Glaisher’s interest in students and publications affected American mathematics. He befriended an American student at Cambridge, Thomas S. Fiske, and took him to meetings of the London Mathematical Society. When he returned to Columbia University, Fiske organized the New York Mathematical Society (later the American Mathematical Society) in 1888 and copied the format of the Messenger when the Bulletin of the New York Mathematical Society was initiated.
Forsyth’s characterization of Glaisher as “a mathematical stimulus to others rather than a pioneer” seems sound.
I. Original Works. For lists of papers see Poggendorff, III, 524–525; IV, 502; V, 427–428; VI, 900.
For Glaisher’s contributions to number theory, see the author index in Leonard Eugene Dickson, History of the Theory of Numbers (New York, 1934). “On Riccati’s Equation and its Transformations and on Some Definite Integrals Which Satisfy Them,” is in Philosophical Transactions of the Royal Society of London, 172 , pt. 3 (1882), 759–828. His article on the history of plus and minus signs appeared in Messenger of Mathematics, vol. 51 (1922).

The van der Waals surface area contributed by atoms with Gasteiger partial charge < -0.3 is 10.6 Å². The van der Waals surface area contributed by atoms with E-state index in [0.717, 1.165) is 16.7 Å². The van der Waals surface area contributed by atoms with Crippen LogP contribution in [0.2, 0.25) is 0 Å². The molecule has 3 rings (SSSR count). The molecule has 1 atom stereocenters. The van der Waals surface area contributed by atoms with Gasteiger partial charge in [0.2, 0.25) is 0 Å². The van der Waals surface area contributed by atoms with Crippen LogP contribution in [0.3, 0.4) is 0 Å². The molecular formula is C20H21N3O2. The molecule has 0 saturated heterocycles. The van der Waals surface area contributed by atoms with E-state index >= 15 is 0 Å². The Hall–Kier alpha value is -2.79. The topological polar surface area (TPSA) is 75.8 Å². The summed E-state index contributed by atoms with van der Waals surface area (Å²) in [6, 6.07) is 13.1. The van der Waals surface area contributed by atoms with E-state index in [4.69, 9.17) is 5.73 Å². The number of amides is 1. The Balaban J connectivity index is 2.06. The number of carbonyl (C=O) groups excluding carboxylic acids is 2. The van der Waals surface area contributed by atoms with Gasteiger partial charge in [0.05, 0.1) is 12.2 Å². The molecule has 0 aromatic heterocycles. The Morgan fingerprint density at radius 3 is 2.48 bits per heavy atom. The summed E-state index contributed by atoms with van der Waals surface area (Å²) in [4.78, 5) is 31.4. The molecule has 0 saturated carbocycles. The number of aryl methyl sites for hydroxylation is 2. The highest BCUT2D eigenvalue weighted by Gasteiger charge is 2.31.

II. Secondary Literature. A. R. Forsyth published a biography in Journal of the London Mathematical Society, 4, pt. 2, no. 14 (Apr. 1929), 101–112, repr. in Proceedings of the Royal Society, 126A, no. A802 (22 Jan. 1929), i–xi, with a portrait facing p. i. Forsyth also wrote the biography in Dictionary of National Biography. 1922–1930 (London, 1937), pp. 339–340, which records that there is a pencil drawing of Glaisher by Francis Dodd in Trinity College, Cambridge.
See also H. H. Turner, “James Whitbread Lee Glaisher,” in Monthly Notices of the Royal Astronomical Society, 89 (Feb. 1929), 300–308; and G. H. Hardy, “Dr. Glaisher and the Messenger of Mathematics,” in Messenger of Mathematics, 58 (1929), 159–160.
Phillip S. Jones